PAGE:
Music: The new beat generation

Kronos for Children Royal Festival Hall, London
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Kronos for Children

Royal Festival Hall, London

The star of the Kronos Quartet's Saturday afternoon concert for children was Craig Woodson, an avuncular instrument builder from Cleveland with a resonant voice.

He showed the packed hall he meant business by establishing three rules: "help your neighbour; ask your neighbour for help; if you have a problem - solve it!"

Good all-American rules for life, you might think, but Woodson followed this with a crisp set of instructions to turn a miscellany of household detritus - tubes, spoons, rubber bands, and so on, all dumped into a paper bag on each seat - into "drumpets".

The trumpet part of Woodson's invention is constructed from a strong cardboard tube, a plastic funnel and a sticking plaster mouthpiece. The drum is made from on of those transparent plastic containers that sandwich shops use for rolls or doughnuts. The plastic spoon became a drumstick.

Then he showed how to thread a nylon cord through a hole in the drum to make a crude string instrument, which Woodson demonstrated by rattling off a snatch of Eine kleine Nachtmusik.

The eerie rustle of a thousand-plus paper bags filled the auditorium as Woodson gave precise instructions about how to put the drumpets safely away before listening to the contemporary string quartet music of Kronos.

The musicians launched straight into Hammer and Chisel from John's Book of Alleged Dances by John Adams. Violinist David Harrington introduced Joan, Hank and John - first names only - and followed with John Zorn's Cat O' Nine Tails, which he compared to cartoon music. This clever collage includes hoe-downs, tangos and late-modernist scrabbling.

As a technical showcase it has plenty of surface fun for post-modern grown-ups, but the subsequent Anos Verdes (Song of the Green Ears) by Carlos Paredes was a beautiful piece that suited better the longer attention spans of the children.

Then came Jack Body's Ratschenitsa and Dumisani Maraire's rousing Mai Nozipo (Mother Nozipo), for which they invited Woodson back on for another instrument-building demonstration - he made a drum out of four pieces of wood and some parcel tape in about four minutes.

This piece made a great impact, and the audience clapped along at points - (mostly) on the right beats, in time and even observing dynamics. Kronos, whose robust and rhythmic playing is one of the great strengths of their work, were visibly impressed by this unexpected outbreak of British funkiness.

By this time, the children were dying to join in. Woodson called two other conductor-helpers on stage to man three sets of fluorescent signboards, with symbols for the six different ways to make a sound with the drumpet.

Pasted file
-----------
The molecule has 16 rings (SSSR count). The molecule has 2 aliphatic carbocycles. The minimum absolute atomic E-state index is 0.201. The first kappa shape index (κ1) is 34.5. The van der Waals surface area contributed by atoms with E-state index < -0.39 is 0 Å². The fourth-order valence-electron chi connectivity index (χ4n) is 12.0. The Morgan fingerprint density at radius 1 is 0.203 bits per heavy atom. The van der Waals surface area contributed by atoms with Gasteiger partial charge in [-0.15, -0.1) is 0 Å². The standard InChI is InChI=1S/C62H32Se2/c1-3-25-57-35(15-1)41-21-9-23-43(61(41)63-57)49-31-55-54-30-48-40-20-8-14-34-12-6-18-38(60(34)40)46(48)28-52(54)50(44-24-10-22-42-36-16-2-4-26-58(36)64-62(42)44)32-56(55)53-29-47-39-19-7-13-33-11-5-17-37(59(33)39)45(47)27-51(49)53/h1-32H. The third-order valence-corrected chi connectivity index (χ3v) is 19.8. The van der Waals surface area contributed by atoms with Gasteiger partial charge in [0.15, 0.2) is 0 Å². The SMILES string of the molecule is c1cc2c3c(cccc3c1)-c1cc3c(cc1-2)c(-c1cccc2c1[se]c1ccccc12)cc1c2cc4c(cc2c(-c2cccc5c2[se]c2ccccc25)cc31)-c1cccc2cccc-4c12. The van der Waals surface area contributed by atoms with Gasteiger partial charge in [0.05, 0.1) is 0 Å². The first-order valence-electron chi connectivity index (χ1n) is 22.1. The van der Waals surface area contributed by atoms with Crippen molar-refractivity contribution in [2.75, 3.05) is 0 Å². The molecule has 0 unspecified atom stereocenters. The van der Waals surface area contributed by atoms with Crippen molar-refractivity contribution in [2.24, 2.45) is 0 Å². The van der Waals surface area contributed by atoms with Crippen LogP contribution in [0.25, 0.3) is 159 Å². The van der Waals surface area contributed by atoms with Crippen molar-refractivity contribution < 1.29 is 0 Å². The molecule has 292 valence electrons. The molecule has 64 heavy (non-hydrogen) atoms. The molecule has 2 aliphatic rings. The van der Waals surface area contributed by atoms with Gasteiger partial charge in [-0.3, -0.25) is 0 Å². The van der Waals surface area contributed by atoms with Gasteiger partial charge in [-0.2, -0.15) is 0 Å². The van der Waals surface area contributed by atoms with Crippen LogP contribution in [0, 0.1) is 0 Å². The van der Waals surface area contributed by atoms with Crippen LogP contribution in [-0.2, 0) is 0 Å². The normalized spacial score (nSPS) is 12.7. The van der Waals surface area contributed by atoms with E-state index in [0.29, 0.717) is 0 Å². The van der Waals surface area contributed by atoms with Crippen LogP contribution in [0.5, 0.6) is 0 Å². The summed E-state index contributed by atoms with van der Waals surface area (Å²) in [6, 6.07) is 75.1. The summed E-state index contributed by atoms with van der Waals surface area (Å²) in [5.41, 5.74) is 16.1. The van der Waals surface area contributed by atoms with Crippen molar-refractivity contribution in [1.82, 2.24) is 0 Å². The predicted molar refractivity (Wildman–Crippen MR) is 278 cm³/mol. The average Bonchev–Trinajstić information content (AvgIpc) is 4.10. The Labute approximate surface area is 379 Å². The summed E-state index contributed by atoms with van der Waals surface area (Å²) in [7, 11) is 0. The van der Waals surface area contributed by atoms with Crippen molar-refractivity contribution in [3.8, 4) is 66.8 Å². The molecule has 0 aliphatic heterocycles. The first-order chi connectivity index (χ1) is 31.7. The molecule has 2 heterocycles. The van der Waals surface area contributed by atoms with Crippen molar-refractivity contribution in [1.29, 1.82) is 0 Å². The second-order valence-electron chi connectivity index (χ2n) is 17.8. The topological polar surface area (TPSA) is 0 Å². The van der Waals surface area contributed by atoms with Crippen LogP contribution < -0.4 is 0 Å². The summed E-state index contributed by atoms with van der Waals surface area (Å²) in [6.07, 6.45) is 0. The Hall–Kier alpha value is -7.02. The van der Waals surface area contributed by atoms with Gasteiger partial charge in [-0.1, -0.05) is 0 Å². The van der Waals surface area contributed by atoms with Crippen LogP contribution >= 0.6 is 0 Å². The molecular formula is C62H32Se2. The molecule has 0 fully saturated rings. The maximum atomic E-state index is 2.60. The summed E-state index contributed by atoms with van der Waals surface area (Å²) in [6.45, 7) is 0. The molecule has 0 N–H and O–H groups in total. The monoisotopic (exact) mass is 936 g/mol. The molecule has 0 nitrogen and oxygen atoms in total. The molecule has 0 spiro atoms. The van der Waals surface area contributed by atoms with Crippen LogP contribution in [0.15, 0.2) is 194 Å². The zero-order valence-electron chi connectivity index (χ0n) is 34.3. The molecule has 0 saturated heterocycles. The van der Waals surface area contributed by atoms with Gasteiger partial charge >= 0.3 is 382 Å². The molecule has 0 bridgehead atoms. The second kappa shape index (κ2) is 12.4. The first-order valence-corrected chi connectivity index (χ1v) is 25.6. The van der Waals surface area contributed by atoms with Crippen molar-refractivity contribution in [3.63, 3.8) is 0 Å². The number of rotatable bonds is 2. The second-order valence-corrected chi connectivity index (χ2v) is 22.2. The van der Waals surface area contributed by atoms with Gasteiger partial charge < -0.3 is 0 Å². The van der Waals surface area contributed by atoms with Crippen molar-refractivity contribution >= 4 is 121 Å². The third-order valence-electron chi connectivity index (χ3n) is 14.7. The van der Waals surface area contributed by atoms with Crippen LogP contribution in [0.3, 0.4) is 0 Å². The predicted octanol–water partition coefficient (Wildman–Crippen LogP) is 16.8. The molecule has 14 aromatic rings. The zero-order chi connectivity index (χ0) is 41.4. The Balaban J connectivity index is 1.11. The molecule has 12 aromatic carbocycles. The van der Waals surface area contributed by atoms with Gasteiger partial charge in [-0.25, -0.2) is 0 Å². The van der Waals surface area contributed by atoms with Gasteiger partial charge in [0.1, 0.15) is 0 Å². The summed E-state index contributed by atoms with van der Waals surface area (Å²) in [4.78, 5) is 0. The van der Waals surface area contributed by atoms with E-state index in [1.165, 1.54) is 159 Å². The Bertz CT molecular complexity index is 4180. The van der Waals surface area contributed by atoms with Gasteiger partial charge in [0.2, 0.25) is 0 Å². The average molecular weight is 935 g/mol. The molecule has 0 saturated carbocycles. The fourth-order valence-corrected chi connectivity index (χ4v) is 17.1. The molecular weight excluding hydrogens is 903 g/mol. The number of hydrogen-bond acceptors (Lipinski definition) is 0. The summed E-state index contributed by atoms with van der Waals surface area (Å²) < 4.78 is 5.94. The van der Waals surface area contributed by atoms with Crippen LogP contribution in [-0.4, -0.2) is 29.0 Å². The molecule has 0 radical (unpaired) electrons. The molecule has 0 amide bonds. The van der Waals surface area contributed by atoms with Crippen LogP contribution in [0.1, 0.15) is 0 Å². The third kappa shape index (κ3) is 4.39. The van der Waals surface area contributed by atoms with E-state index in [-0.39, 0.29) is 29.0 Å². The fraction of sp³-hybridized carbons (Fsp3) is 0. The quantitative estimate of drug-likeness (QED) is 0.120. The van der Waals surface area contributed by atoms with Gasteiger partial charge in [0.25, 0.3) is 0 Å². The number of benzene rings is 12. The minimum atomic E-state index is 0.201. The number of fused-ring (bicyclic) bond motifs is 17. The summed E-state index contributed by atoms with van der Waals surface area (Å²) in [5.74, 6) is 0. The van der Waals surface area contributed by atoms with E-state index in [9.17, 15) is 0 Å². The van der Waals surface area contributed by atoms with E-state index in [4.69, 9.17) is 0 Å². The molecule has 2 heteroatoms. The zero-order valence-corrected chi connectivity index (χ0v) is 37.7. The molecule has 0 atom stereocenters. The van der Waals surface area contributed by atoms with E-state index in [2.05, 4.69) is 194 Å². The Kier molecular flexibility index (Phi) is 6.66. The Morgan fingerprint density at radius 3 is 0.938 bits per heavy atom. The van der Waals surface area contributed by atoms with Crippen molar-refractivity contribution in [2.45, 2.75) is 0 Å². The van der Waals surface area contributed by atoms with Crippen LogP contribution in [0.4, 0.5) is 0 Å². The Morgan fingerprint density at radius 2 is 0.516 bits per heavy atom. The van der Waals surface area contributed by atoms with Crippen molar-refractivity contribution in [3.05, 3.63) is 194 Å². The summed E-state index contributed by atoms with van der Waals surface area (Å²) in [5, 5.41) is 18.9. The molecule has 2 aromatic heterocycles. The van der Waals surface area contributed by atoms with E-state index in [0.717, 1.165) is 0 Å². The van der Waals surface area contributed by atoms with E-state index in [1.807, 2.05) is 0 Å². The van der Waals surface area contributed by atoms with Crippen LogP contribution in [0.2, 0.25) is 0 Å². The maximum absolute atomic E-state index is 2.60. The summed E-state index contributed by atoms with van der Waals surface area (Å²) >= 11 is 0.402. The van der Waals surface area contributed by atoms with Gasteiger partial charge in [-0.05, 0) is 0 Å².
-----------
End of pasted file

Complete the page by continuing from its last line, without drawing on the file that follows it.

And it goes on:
They gestured over the boards with large fluorescent frisbees and the audience followed the big, bouncing dots to play Raymond Scott's Powerhouse, which rattled along like a steam train - with antiphonal percussive punctuation by the massed drumpet-playing audience.

And for John Oswald's Spectre, the final piece, Woodson handled the large- scale graphic score boards alone - dashing across the stage with his frisbees like an avant-garde Rolf Harris, while Oswald's pre-recorded tape of up to 1,200 multi-tracked string quartets reached boiling point.

There were some amazing, dense, Ligeti-like sounds going on, it was exciting and fun, and in the words of a nearby grown-up, "liberating".

During a question-and-answer session at the end, one tiny boy asked: "What's the best place you have ever played?" Harrington replied: "Right here. Today!"

For the last word, I'll refer you to a quartet of actual drumpeters:

Jessica, age 12: "It's very exciting to sit down and find a paper bag - filled with bits and bobs you can't imagine would do anything - on your seat. You feel rather good once you've built your drumpet. The way in which you play the string part was rather unclear but everything else was OK. The first two pieces were not as good, but the rest were really great, especially the clapping one and the Green Ears song."

Billie, age 12: "I thought the drumpet man was cool - he should do a voice-over for The Simpsons. The music played by the Kronos Quartet was good, but a little too sort of 'we're hip and happening'. The idea is good, and I really enjoyed the audience participation. I think some adults wanted a drumpet more than the kids!!"

Rosie, age nine: "It was fun making the drumpet, but quite difficult to understand. Nice musicians, strange pieces of music. Funny names: some are peaceful and nice and some are quite dancey. They let the children ask questions at the end. Explanations very good: mostly by David."

Lilly, age eight: "Lovely music, nicely set and introduced. Nice blue and red lights."

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